The fact that the most ambitious welfare reforms since 1945 are struggling to achieve their policy objectives should concern anyone who cares about building a better society. We need a more nuanced and supportive approach to reforming welfare - one which takes into account the variety of individuals circumstances and capabilities
The real betrayal of Britain's poorest and most vulnerable people was Labour's support for this toxic policy. With 13 honourable exceptions who all deserve praise for actually doing what they were elected to do, Labour MPs acquiescently lined up behind the welfare cap. If an antelope feeds its calf to a lion, that's pretty shocking.
This week, in his budget speech, the UK Chancellor will refer to the usual need to reduce expenditure on social welfare and the deficit on public finances. One thing he won't talk about is the amounts spent on corporate welfare and how that is contributing to austerity, income and wealth inequalities, and deteriorating public finances.
If we are to successfully push back the current wave of racism, we will need an unrelenting campaign in the student movement in defence of our multicultural society against those who wish to divide us.
There are haunting resonances between the Ireland of the past and present. A profusion of People begging in the streets, half built houses abandoned and boarded up. Rural towns, once vibrant are now jaded and deserted.
Whether people like or loathe Bob Crow, his contribution to the industrial and political demographic cannot be diminished by partisan bias. Keep that contribution alive. Join a union. Fight for your rights as a worker deserving of respect and equity. Push for the alternative.
The BBC's decision to close its sole youth-focused TV channel, BBC Three, is both depressing and divisive. Depressing because it represents yet another attack on a generation that is already facing the sharp end of austerity policies with high youth unemployment, welfare cuts, the prospect of huge debts for those who choose to go to university and the lack of affordable housing which will now prevent millions of young people from leaving the family home.
The subsidised arts are the entry point for many of our leading lights in the creative industries, and of course the creative industries themselves, including the arts, are one of the fastest growing sectors in the UK economy, accounting now for one in 12 jobs.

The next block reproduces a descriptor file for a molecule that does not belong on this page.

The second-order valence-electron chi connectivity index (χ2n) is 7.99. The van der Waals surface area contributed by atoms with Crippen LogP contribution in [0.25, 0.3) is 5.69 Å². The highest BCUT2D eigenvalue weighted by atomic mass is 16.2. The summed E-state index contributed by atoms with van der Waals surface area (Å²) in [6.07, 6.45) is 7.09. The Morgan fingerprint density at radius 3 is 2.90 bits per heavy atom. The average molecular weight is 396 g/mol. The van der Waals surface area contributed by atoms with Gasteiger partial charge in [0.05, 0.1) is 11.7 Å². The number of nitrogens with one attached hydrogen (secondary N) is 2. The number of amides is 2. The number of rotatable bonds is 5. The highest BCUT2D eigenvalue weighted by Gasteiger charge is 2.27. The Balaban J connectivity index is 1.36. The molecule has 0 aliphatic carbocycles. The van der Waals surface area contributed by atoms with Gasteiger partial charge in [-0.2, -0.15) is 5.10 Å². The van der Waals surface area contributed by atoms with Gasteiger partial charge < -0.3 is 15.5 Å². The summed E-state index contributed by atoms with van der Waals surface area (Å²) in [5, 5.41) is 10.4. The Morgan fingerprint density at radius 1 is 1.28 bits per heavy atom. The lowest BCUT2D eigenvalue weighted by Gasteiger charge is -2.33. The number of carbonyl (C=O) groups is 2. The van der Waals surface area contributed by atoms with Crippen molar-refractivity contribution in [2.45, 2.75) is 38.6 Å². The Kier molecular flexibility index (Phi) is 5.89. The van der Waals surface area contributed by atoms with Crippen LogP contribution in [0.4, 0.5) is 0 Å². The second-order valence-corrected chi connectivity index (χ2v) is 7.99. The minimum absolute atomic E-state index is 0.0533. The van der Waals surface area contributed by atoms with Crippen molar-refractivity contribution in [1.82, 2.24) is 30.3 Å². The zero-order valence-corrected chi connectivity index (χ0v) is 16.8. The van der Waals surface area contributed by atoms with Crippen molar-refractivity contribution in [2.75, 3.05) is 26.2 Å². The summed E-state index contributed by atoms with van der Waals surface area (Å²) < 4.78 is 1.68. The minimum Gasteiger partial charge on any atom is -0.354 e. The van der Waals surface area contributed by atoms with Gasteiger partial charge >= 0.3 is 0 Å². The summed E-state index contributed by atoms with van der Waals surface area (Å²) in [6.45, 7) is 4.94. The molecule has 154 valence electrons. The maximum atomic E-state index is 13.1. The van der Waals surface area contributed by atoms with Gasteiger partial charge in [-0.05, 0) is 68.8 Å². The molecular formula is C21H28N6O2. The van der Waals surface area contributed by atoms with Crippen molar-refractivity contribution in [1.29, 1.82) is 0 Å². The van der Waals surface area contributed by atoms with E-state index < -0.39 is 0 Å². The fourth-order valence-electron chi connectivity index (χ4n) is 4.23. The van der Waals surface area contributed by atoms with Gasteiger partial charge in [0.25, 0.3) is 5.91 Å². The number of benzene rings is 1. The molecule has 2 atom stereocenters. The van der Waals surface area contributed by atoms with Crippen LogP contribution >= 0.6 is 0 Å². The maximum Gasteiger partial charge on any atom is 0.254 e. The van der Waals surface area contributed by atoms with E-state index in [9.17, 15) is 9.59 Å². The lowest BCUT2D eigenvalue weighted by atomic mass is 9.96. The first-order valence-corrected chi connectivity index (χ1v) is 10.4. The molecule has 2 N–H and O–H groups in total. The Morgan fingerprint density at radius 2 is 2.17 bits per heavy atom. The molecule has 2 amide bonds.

It is unconscionable that any self respecting trade union would allow its members to engage in the wilful and systematic sanctioning of benefit claimants without meaningful resistance. It flies in the face of the very principle of social solidarity that is the cornerstone of a movement founded on the understanding that the interests of working people - employed and unemployed - are intrinsically the same.
By measuring happiness, we're measuring mood and people's ability to deal positively with challenges and what life throws up. So it's worrying to learn that the mood of the nation is lower this winter than last. Research commissioned by Turning Point (based on a sample of 2040 UK adults) shows that more than a quarter of Britons are feeling worse than before.
Why do we obsess over handouts for the poor, rather than handouts for the rich? Why isn't the scandal of corporate welfare the subject of fly-on-the-wall documentaries, too? When will my former colleagues at Channel 4 air a series called Bankers' Street?
It's almost as hard to escape the many 'payday loan' advertisements that flood virtually every advert break in the TV schedule these days as it is to access any strand of public service that hasn't been flogged off to the private sector.
Over the last five or six years, as poverty and hardship have deepened, unemployment soared and inequality increased across Europe, so has xenophobia festered - with the rise of far-right parties such as Golden Dawn in Greece, and uncomfortable parallels can be drawn between the current socio-economic climate and that of the 1930s, which paved the way for Hitler's rise to power.
Britain prides itself on its sense of justice, on fair play and sticking up for the underdog. So what's gone wrong? Increasingly, as we look around, we find we're living on Inequality Street. Take, for example, the 2010 austerity programme. In theory the cuts didn't have to target the poorest, but in reality they have. This week The Centre for Welfare Reform published a new report, Counting the Cuts, which measures, not just how large the cuts have been, but also how fair they are, and who is being targeted. The results are shocking.
PIP has been available to new claimants since June 2013. Most of those who are currently on DLA will not go through the reassessment process until October 2015. However those whose award runs out before that date or whose circumstances change will still be called in, potentially piling delay upon delay.
The floods have exposed the gossamer thin argument for austerity and the cold, cruel ideology that underlies it. The inescapable truth is that we all rely on properly funded and resourced public services - maybe not directly every minute of every day but, nonetheless, all the time, because the alternative means abandoning people when they most need our help.